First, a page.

It is interesting to note that déjà vu is said to be most common in the 15-25 age group. The Curiosity Daily podcast (September 2020) throws light on why this might happen even though it goes against the logic that older people have more memories which could shortcircuit. Scientists now speculate that déjà vu might actually be the ‘sign of a healthy mind, and not an unhealthy mind’. It is likely that older brains lose the recognition that this ‘memory’ cannot be for real. Older people might have as much déjà vu as younger people, but they lose the ability to tell the difference between a real memory and a mind glitch.
While re-watching Groundhog Day, this fact comes back to me. Phil asks an elderly hostess, ‘Do you have déjà vu, Mrs Lancaster?’ To which she replies earnestly, ‘I don’t think so, but I can check with the kitchen.’ ‘Déjà vu’ was first coined by the French psychic Émile Boirac (1851-1917) and first used in 1903. It has become culturally more popular only in recent decades and that could also be a reason why younger people believe they experience it more often.
The naming of emotions is often the best way to deal with them. The pandemic is an unfamiliar event in all our lives. Last year, when the pandemic had just set in upon us, the term used to describe our ‘collective discomfort’ was ‘grief’. A year later, after we have enjoyed a few months of ‘normalcy’ in India in early 2021 we are back to feeling what we did when the pandemic first rode in.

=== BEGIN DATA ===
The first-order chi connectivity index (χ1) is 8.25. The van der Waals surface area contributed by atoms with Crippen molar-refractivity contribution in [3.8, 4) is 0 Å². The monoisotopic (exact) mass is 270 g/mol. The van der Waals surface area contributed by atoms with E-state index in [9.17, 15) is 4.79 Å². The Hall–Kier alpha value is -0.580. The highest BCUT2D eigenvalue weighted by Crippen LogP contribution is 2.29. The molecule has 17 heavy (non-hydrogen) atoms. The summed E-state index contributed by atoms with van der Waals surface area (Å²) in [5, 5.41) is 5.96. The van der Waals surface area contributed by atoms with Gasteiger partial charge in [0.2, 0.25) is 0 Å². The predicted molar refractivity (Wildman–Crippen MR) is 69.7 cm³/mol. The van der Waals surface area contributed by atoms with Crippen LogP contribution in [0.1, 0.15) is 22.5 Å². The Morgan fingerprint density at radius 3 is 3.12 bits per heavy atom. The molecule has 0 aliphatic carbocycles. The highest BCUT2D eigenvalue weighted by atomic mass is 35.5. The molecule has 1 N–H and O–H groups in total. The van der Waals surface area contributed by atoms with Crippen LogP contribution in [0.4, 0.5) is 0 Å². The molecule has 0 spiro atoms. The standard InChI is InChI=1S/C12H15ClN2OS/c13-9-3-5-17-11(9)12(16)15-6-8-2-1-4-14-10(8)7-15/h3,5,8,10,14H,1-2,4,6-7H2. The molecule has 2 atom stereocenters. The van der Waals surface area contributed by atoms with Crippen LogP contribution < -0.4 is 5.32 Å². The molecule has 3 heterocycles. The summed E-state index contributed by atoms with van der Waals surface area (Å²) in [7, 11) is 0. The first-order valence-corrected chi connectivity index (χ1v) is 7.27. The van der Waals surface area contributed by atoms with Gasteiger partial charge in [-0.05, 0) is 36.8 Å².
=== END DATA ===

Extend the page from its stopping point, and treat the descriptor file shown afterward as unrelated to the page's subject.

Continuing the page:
A 2013 novel that plays with the idea of déjà vu is Kate Atkinson’s Life After Life. It tells the story of Ursula Todd, a character who dies at the end of most chapters and then comes back to life. In the novel, set in the period between 1910 and 1950, each chapter goes further into Ursula’s life. It is a novel that establishes the power of the author: she can do what she wants, she can kill characters, she can bring them back to life. The baby Ursula is choked by her own umbilical cord. The baby girl returns. As a sort of hat tip to the ploy used in the novel, 13-year-old Ursula’s aunt asks her if she is learning French in school. Aunt Izzie then says, ‘I bet the first French words you learned were déjà vu. Poor old thing. Maybe you were dropped on your head as a baby. I expect I was.’
With every ‘rebirth’ of Ursula’s, she will succeed at doing something else. Phil from Groundhog Day realises that he can do just about anything as his actions have no repercussions. He can stand in the way of a truck, drop a plugged in toaster into his bath, but he will still wake up at 6 the next morning to the song ‘I Got You Babe’. His story is essentially about a man stuck in a cycle of time and who is unable to escape no matter what. When Rita asks him at a dance, ‘What did you do today?’ He replies, ‘Oh, same old, same old.’
Groundhog Day is the perfect reminder that the eerie feeling many of us are experiencing as the second wave comes crashing down on is ‘déjà vu’.
(This column profiles a different word every month, through a cultural, political and personal lens)